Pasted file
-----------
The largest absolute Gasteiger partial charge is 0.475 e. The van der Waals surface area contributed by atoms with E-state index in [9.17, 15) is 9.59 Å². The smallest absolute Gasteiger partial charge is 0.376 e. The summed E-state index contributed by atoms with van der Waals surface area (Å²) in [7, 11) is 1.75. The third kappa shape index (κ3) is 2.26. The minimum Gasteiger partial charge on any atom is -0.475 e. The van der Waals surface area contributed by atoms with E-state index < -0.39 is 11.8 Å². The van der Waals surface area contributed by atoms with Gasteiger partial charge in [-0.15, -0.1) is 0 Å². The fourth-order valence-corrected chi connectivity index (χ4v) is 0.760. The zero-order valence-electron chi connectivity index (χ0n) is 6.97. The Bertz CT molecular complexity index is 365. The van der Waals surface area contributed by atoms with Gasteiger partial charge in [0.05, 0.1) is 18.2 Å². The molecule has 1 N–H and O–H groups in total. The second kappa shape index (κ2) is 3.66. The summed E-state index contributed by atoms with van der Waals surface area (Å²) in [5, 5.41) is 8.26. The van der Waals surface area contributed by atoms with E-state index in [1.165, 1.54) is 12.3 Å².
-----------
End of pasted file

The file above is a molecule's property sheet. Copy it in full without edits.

The largest absolute Gasteiger partial charge is 0.475 e. The van der Waals surface area contributed by atoms with E-state index in [9.17, 15) is 9.59 Å². The smallest absolute Gasteiger partial charge is 0.376 e. The summed E-state index contributed by atoms with van der Waals surface area (Å²) in [7, 11) is 1.75. The third kappa shape index (κ3) is 2.26. The minimum Gasteiger partial charge on any atom is -0.475 e. The van der Waals surface area contributed by atoms with E-state index < -0.39 is 11.8 Å². The van der Waals surface area contributed by atoms with Gasteiger partial charge in [-0.15, -0.1) is 0 Å². The fourth-order valence-corrected chi connectivity index (χ4v) is 0.760. The zero-order valence-electron chi connectivity index (χ0n) is 6.97. The Bertz CT molecular complexity index is 365. The van der Waals surface area contributed by atoms with Gasteiger partial charge in [0.05, 0.1) is 18.2 Å². The molecule has 1 N–H and O–H groups in total. The second kappa shape index (κ2) is 3.66. The summed E-state index contributed by atoms with van der Waals surface area (Å²) in [5, 5.41) is 8.26. The van der Waals surface area contributed by atoms with E-state index in [1.165, 1.54) is 12.3 Å².